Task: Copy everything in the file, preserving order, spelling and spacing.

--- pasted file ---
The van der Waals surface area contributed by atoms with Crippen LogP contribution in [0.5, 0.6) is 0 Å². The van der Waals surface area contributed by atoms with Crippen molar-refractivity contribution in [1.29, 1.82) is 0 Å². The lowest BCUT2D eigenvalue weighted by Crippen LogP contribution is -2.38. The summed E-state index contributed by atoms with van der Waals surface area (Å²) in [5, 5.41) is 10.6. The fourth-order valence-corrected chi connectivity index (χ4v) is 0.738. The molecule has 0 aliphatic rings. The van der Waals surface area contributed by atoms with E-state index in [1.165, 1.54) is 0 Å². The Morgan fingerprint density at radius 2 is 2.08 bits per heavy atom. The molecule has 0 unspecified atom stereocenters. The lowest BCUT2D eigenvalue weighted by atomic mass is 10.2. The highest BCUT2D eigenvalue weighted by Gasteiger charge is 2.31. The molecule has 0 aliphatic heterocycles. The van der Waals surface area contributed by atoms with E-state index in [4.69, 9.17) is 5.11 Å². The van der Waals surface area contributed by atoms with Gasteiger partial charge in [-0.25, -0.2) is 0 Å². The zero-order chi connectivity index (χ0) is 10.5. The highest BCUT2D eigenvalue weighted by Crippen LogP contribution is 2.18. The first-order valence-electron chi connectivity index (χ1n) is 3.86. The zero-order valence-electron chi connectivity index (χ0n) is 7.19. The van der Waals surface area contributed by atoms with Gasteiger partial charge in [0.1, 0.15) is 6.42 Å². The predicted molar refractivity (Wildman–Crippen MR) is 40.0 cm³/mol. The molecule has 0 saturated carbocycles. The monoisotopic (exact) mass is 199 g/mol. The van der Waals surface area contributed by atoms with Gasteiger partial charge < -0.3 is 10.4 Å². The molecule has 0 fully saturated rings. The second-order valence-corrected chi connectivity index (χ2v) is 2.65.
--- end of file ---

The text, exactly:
The van der Waals surface area contributed by atoms with Crippen LogP contribution in [0.5, 0.6) is 0 Å². The van der Waals surface area contributed by atoms with Crippen molar-refractivity contribution in [1.29, 1.82) is 0 Å². The lowest BCUT2D eigenvalue weighted by Crippen LogP contribution is -2.38. The summed E-state index contributed by atoms with van der Waals surface area (Å²) in [5, 5.41) is 10.6. The fourth-order valence-corrected chi connectivity index (χ4v) is 0.738. The molecule has 0 aliphatic rings. The van der Waals surface area contributed by atoms with E-state index in [1.165, 1.54) is 0 Å². The Morgan fingerprint density at radius 2 is 2.08 bits per heavy atom. The molecule has 0 unspecified atom stereocenters. The lowest BCUT2D eigenvalue weighted by atomic mass is 10.2. The highest BCUT2D eigenvalue weighted by Gasteiger charge is 2.31. The molecule has 0 aliphatic heterocycles. The van der Waals surface area contributed by atoms with E-state index in [4.69, 9.17) is 5.11 Å². The van der Waals surface area contributed by atoms with Gasteiger partial charge in [-0.25, -0.2) is 0 Å². The zero-order chi connectivity index (χ0) is 10.5. The highest BCUT2D eigenvalue weighted by Crippen LogP contribution is 2.18. The first-order valence-electron chi connectivity index (χ1n) is 3.86. The zero-order valence-electron chi connectivity index (χ0n) is 7.19. The van der Waals surface area contributed by atoms with Gasteiger partial charge in [0.1, 0.15) is 6.42 Å². The predicted molar refractivity (Wildman–Crippen MR) is 40.0 cm³/mol. The molecule has 0 saturated carbocycles. The monoisotopic (exact) mass is 199 g/mol. The van der Waals surface area contributed by atoms with Gasteiger partial charge < -0.3 is 10.4 Å². The molecule has 0 fully saturated rings. The second-order valence-corrected chi connectivity index (χ2v) is 2.65.